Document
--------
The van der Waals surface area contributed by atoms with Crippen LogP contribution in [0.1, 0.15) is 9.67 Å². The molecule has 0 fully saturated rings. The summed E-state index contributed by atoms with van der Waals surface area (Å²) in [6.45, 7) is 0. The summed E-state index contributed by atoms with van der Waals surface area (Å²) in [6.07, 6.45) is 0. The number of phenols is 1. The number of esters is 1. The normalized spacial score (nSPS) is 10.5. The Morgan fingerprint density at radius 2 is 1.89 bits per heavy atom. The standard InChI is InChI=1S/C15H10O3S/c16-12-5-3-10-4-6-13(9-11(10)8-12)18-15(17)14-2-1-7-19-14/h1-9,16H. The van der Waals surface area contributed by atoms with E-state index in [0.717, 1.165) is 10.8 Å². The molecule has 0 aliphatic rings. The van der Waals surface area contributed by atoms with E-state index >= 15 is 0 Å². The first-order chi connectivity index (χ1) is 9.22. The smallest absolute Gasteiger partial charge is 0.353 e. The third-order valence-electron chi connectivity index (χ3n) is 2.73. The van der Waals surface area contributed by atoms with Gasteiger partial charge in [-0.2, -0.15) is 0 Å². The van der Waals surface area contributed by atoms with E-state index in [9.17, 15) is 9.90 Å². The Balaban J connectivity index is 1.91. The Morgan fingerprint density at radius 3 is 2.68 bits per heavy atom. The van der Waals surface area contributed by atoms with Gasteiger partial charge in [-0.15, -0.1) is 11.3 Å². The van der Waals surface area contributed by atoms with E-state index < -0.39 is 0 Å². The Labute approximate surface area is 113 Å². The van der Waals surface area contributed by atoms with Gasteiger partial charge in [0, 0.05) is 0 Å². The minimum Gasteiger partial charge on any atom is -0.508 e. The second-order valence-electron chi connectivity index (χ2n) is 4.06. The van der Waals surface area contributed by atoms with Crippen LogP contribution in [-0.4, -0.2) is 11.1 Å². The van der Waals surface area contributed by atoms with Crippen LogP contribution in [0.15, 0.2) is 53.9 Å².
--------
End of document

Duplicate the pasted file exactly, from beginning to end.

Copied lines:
The van der Waals surface area contributed by atoms with Crippen LogP contribution in [0.1, 0.15) is 9.67 Å². The molecule has 0 fully saturated rings. The summed E-state index contributed by atoms with van der Waals surface area (Å²) in [6.45, 7) is 0. The summed E-state index contributed by atoms with van der Waals surface area (Å²) in [6.07, 6.45) is 0. The number of phenols is 1. The number of esters is 1. The normalized spacial score (nSPS) is 10.5. The Morgan fingerprint density at radius 2 is 1.89 bits per heavy atom. The standard InChI is InChI=1S/C15H10O3S/c16-12-5-3-10-4-6-13(9-11(10)8-12)18-15(17)14-2-1-7-19-14/h1-9,16H. The van der Waals surface area contributed by atoms with E-state index in [0.717, 1.165) is 10.8 Å². The molecule has 0 aliphatic rings. The van der Waals surface area contributed by atoms with E-state index >= 15 is 0 Å². The first-order chi connectivity index (χ1) is 9.22. The smallest absolute Gasteiger partial charge is 0.353 e. The third-order valence-electron chi connectivity index (χ3n) is 2.73. The van der Waals surface area contributed by atoms with Gasteiger partial charge in [-0.2, -0.15) is 0 Å². The van der Waals surface area contributed by atoms with E-state index in [9.17, 15) is 9.90 Å². The Balaban J connectivity index is 1.91. The Morgan fingerprint density at radius 3 is 2.68 bits per heavy atom. The van der Waals surface area contributed by atoms with Gasteiger partial charge in [-0.15, -0.1) is 11.3 Å². The van der Waals surface area contributed by atoms with E-state index < -0.39 is 0 Å². The Labute approximate surface area is 113 Å². The van der Waals surface area contributed by atoms with Gasteiger partial charge in [0, 0.05) is 0 Å². The minimum Gasteiger partial charge on any atom is -0.508 e. The second-order valence-electron chi connectivity index (χ2n) is 4.06. The van der Waals surface area contributed by atoms with Crippen LogP contribution in [-0.4, -0.2) is 11.1 Å². The van der Waals surface area contributed by atoms with Crippen LogP contribution in [0.15, 0.2) is 53.9 Å².